New research shows that the notorious heat waves in the California Central Valley are connected to weather events tens of thousands of miles away
Thunderstorms appear overhead in the East Indian Ocean, less than two weeks later a major heat waves strikes California. That is the seemingly strange pattern that atmospheric scientists have uncovered.
In a new study, UC Davis professor Richard Grotjahn and APEC Climate Center researcher Yun-Young-Lee, found a connection between weather in the equatorial region of the globe and the California Central Valley.
“The main finding of this study is that California Central Valley[s] extreme hot weather is possible preceded by tropical region conductive activity,” Yun You Lee said.
The research could potentially help predict when heat waves will hit the Central Valley and give Californian’s more time to prepare for extreme heat.
In the past, heat waves have had a huge impact in California. In 2006, California dairy farmers lost around one billion dollars when prolonged periods of extreme heat swept over the state killing a large number of cows. The weather events also have an effect on millions of people, including the residents of Davis. These impacts, in part, have inspired an investigation into the causes of California Central Valley heat waves.
This latest paper is just a chapter in a much larger story of meteorological causes and effects that Richard Grotjahn and Yun-Young Lee have illuminated in their research.
Atmospheric Scientists understand that heat waves are caused when hot air migrates from a place that is regularly very hot, or when sinking air is compressed, and traps a shallow layer of air near the earth’s surface which the sun quickly warms up. In 2016, Grotjahn and Lee found that California Central Valley heat waves form when a heat wave that originates North of California expands southward, or when a heatwave forms in place over the valley.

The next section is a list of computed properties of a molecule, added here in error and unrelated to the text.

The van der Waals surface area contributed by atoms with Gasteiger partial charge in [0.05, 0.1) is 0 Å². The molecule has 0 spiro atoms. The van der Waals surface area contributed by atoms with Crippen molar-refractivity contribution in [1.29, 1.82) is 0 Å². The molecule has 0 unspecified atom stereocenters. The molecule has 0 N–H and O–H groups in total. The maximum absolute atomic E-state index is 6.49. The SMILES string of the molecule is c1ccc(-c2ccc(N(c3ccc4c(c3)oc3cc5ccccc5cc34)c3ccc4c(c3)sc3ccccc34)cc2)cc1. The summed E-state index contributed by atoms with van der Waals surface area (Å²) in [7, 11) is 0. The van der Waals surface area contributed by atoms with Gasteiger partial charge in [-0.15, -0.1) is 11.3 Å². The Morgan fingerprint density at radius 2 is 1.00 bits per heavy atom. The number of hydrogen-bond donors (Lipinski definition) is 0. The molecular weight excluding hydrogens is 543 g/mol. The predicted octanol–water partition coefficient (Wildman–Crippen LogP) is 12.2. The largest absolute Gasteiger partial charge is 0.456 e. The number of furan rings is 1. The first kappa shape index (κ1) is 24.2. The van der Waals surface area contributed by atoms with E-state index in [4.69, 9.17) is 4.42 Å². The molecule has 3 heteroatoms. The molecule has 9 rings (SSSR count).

“If there is already a heat wave going on in Western Canada it can expand southward to affect our area,” Grotjahn said. “Another way is when the heat wave forms rapidly in place.
Based upon those findings, the research team then asked: what larger global patterns were responsible for the observations? To find the answer, the researchers looked towards the tropics. The area from the Indian Ocean to the Western Pacific is known as the world’s “climate engine.”
“The tropical region is the energy source of the globe,” Yun-Young Lee said. “Huge deep convection there often generates global scale atmospheric circulation, and its impact often reaches to the midlatitudes.”
In the tropics, one of the most important drivers of convection, clusters of rainfall and clouds, is called the Madden Julian Oscillation or MJO. The MJO is a repeating pattern of rainfall that moves along the equator in the tropics in 40 to 50 days. Meteorologists have split the pattern into phases, based on its location. Grotjahn and Young Lee compared the phases of the MJO to the onset of severe heat waves in the California Central Valley over the past two decades. They found a striking correlation.
“It turned out that tropical Indian Ocean and eastern pacific convective motion is evident before the onset of 24 extreme California Central Valley heat wave events,” Yun-Young Lee said.
The correlation indicates that particular phases of the Madden Julian Oscillation are connected to California heat waves.
One of the most important impacts of the study is that it can help build better climate models. When an atmospheric scientist builds a climate model, they compare the model with observational data to determine whether it does a good job of simulating the real world.
“If you are a model designer, you are looking for ways to improve your model, ways to test your model and ways to have more confidence in the projections your model makes,” Grotjahn said. “Where this study could be helpful to such a person, is that we would be giving them another thing to be checking”
A model builder might look for this correlation between weather in the tropics and California to see if the model was actually simulating the incredible interdependent nature of our planet’s climate.
Written by: Peter Smith—firstname.lastname@example.org